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Last month, my colleague Mark Wallace asked a hugely important question: Are we psychologically prepared for the rest of the 21st century? His thesis is that the peace and prosperity we’ve come to assume as ours by right is far from guaranteed. Before long, we may find ourselves tested by dangers we’ve not experienced in many decades, if at all.

Among the possible threats he mentions are war with Russia and the spread of antibiotic resistant pathogens. Other possibilities range from the chaotic collapse of the Eurozone to a devastating cyber-terrorist attack on our communication networks. But perhaps the most disturbing threats are those that aren’t even recognised as a possibility – at least not until its too late. For instance, two or three years ago, who thought that ISIS would end up controlling a territory the size of Britain?

In an essay for Vox, Matthew Yglesias calls into question something that we all take for granted – the political stability of the United States. He doesn’t mince his words:

“America’s constitutional democracy is going to collapse.

“Some day — not tomorrow, not next year, but probably sometime before runaway climate change forces us to seek a new life in outer-space colonies — there is going to be a collapse of the legal and political order and its replacement by something else. If we’re lucky, it won’t be violent. If we’re very lucky, it will lead us to tackle the underlying problems and result in a better, more robust, political system. If we’re less lucky, well, then, something worse will happen.”

His argument is that presidential (as opposed to parliamentary) systems are unstable:

“To understand the looming crisis in American politics, it’s useful to think about Germany, Japan, Italy, and Austria. These are countries that were defeated by American military forces during the Second World War and given constitutions written by local leaders operating in close collaboration with occupation authorities. It’s striking that even though the US Constitution is treated as a sacred text in America’s political culture, we did not push any of these countries to adopt our basic framework of government.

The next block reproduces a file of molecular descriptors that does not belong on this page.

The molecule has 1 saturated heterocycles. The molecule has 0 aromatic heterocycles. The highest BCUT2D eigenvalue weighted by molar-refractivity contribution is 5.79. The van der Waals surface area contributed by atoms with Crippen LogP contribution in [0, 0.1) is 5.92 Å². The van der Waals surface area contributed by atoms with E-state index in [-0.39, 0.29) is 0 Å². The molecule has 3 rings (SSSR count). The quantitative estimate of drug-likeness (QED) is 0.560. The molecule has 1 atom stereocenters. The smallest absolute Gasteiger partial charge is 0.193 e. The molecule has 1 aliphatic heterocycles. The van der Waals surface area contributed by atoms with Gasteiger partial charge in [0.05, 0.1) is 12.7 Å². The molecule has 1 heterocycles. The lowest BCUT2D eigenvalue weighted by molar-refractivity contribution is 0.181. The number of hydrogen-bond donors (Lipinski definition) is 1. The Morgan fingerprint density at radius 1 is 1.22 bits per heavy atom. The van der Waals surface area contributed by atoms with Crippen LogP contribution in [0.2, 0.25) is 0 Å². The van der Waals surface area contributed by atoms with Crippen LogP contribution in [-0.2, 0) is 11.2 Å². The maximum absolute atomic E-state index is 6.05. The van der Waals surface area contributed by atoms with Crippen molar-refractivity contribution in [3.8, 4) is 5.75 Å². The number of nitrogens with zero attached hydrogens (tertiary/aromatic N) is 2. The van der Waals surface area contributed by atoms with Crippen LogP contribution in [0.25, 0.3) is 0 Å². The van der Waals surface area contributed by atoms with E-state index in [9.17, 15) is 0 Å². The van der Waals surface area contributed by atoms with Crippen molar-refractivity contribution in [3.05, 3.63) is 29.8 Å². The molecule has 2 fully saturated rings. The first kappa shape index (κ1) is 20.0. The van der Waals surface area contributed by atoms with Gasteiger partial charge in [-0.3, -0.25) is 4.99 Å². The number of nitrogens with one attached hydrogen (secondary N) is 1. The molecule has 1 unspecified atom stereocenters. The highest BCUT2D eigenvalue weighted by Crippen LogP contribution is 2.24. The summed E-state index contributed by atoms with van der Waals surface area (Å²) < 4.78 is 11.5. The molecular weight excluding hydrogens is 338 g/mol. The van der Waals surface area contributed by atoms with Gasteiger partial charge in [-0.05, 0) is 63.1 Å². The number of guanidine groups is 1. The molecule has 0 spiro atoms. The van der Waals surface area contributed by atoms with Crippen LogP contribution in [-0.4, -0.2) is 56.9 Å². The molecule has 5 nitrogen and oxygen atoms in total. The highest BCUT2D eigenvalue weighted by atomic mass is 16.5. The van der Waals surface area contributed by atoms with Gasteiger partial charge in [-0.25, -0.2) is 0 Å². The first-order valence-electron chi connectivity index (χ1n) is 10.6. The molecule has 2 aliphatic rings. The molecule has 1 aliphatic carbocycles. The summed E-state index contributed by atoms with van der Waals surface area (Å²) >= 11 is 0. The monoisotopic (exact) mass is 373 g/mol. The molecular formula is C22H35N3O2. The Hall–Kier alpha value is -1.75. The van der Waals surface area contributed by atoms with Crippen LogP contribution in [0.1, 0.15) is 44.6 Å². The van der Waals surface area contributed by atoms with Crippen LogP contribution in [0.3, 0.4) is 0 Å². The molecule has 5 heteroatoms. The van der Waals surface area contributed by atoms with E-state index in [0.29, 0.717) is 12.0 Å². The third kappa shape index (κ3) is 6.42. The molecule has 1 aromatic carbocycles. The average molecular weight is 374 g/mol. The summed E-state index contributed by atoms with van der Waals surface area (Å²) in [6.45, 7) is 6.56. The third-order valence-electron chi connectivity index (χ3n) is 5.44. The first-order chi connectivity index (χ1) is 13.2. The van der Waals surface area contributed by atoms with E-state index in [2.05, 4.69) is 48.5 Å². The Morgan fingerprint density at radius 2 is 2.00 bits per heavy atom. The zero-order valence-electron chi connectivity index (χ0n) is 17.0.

“This wasn’t an oversight.”

Whereas parliamentary systems work in such a way as to bring conflicts between governments and legislatures to a resolution – for instance, through fresh elections – the American system does the opposite:

“Since both the president and the Congress are directly elected by the people, they can both claim to speak for the people.”

One can object that despite a political system that tends towards paralysis, America is a notably dynamic country. In a decentralised nation of fifty states, in which government isn’t that big to begin with, a great deal can happen without the say-so of national politicians. The unique character of America’s party system has also allowed informal coalitions to be built across party lines:

“For much of American history, in other words, US political parties have been relatively un-ideological and un-disciplined. They are named after vague ideas rather than specific ideologies, and neither presidents nor legislative leaders can compel back-bench members to vote with them.”

Unfortunately, the give-and-take of previous decades is giving way to an era of ideological polarisation. The conservative Democrats and liberal Republicans of old are all but extinct. The last time that the parties were so divided on matters of principle was in the 1850s, a precedent that Yglesias describes as “not enormously encouraging.”

He isn’t suggesting that a second Civil War is on the cards, but he does see the political situation going from bad to worse:

“…over the past 25 years, it’s set America on a course of paralysis and crisis — government shutdowns, impeachment, debt ceiling crises, and constitutional hardball.”

To get anything done, recent Presidents have made moves that “do not violate the letter of the law, but do trample on our conventional understanding of how it is supposed to work.” Sooner or later, this will result in a full-blown constitutional crisis.

Before we reach that point, it worth noting that important things are being left undone – in particular, action to tackle the country’s colossal deficit and the pursuit of an effective foreign policy. America’s political paralysis is therefore something we all need to worry about.

35 comments for: Heresy of the week: We shouldn’t take America’s stability for granted

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